editors ILAF ESUF

SHAI NIELSON KAVYA PATHAK EMMA RICHIE

adviser SARAH NICHOLS, MJE

staff ARIELLA APPLEBY, ABI BROOKS, SELENA CERVANTES, JENICA DODGE,

HALEY ELLIS, OLIVIA GRAHL, SARAH HENSCHEL, CHRIS HERMANSKY, MASIRAH HOLMES YARBROUGH, SAVANNAH HOUDEK, SYDNEY HUMPHRIES, THEREA KIM, TYLER KIM, KOLETTE KING, JACQUELINE LE, ARIANA LORDGE, RACHEL MACKENZIE, ALEX MUIR, ADITYA NIRGUN, ASHLEE REMINGTON, ABBY ROMANO, MACKENZIE SHALES, KALEEN SINGH, KAVLEEN SINGH, DESIREE STONE, CARSEN VAN DER LINDEN, SYDNEY ZACHARIAS DECEMBER 2012 ISSUE 3

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OPINION

SMALL VS.

BIG

Shopping at small businesses during the holiday season not only helps the community, but can also help you by CARSEN VAN DER LINDEN

WHERE TO GO Small Business centers in our area:

Blue Oaks Town Center 6600 Lonetree Boulevard Rocklin, CA 95765

Plaza at Stanford Ranch 6040 Stanford Ranch Road, Rocklin, CA 95765

Washington Square Shopping Center 699 Washington Boulevard, Roseville, CA 95678

The Roseville Galleria Mall 1151 Galleria Boulevard Roseville, CA 95678

Sunset Plaza

5903 Pacific Street, Rocklin, CA 95677

Rock Creek Plaza 2200 Sunset Boulevard Rocklin, CA 95765

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n the rush and craziness associated with nearly every aspect of the holiday season, people in the USA from going out and spending more than they do at any other point in the year. In 2012, sales on Black Friday reached a record number of $59.1 billion. The total number of people shopping also broke records, reaching a total of 247 million people going out to spend an average of $398. But, where the money went, and where it will be going as the season progresses is the important part. Because of past economic troubles, small businesses have been struggling to appeal to holiday shoppers. A large challenge, considering the fact that a vast majority of small businesses cannot compete with the significantly lower prices of giant retail stores like Walmart and Best Buy. But according to Bank of America’s Small Business Owner Report, 94 percent of small business owners say Black Friday has either a minor or no impact on their businesses’ bottom line. The report also says that 82 percent of small businesses believe Cyber Monday is over-hyped and has no significance to their bottom line. Of all the money being pumped into the economy during the holiday season, you would think that small businesses that work locally would be able to get in on some of this goldmine. But again reporting weak numbers like this, we know that this is sadly not the case. In 2010, a new movement around the country began known as Small Business Saturday. Trying to combat the incredibly huge Black Friday that is mostly dominated by large retailers and forgoes most small business, American Express OPEN (the company’s small business sector) decided now was the time to promote small business during the holiday season to help them take advantage of the large (and growing) market of shoppers this time of year. There are an

estimated 23,974,500 businesses in the U.S. Half of the private employees in the U.S. work in small business. Of the 5,683,700 firms with employees, 5,666,600 are small firms. This shows you just how much of an impact something so “small” has on the economy and on all of us. This is a tough situation. With so much potential for growth, but so much uncertainty for the future, small business is in a tight spot. They are superior in service by being more intimate with customers, and have a better ability to adapt to changing needs of those customers. They can be started relatively quickly and cheaply, and can serve specialized niches in a way that a big retail conglomerates simply cannot come close to. With this kind of local service that can contribute so much to a community, it’s no wonder why small businesses are actually the biggest job creators in the United States. Small firms accounted for 65 percent (or 9.8 million) of the 15 million net new jobs created between 1993 and 2009, and that doesn’t include the many more new jobs created in the recovery from the recession. And small businesses do more than drive the economy; they also are the best innovators the country has. By producing 13 times more patents per employee than large patenting firms, small businesses are able to quickly give ideas the resources they need to help themselves become successful. This not only helps them by creating ideas that will make them money, but helps the country as a whole economically. In the U.S., 69% of small businesses last at least 2 years. Seeing these poor numbers, people need to realize how important it is, especially during this time of year, to support their local small businesses in their efforts that help employ your friends, neighbors and families by buying their products and services this holiday season.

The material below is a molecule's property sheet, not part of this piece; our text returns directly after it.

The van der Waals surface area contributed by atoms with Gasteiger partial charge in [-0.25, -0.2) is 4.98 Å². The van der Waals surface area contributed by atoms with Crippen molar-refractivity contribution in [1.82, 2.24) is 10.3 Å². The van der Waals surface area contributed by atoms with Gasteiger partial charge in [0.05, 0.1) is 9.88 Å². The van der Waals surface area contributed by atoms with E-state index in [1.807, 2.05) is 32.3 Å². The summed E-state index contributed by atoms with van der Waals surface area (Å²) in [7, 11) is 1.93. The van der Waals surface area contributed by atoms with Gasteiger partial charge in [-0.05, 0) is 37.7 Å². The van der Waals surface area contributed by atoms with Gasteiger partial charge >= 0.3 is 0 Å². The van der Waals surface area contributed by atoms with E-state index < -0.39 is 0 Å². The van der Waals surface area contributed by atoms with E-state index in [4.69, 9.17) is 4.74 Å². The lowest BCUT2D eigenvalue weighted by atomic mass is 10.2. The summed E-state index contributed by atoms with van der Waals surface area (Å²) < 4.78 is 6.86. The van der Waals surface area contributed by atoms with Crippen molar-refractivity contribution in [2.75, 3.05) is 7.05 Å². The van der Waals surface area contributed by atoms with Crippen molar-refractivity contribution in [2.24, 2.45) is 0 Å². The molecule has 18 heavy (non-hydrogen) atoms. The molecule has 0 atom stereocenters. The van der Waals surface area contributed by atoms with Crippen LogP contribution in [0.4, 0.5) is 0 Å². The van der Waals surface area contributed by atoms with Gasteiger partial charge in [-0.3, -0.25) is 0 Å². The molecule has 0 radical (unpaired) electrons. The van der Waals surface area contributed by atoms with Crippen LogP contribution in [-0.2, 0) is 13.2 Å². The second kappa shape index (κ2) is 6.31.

FEATURE

‘Tis the season to be SHOPPING

Online shopping is on the rise and it’s the hottest trend among students this holiday season

Samantha Mowry surfs Amazon on her iPhone. Photo by Desiree Stone

by Aditya Nirgun, Kolette King, and Desiree Stone

I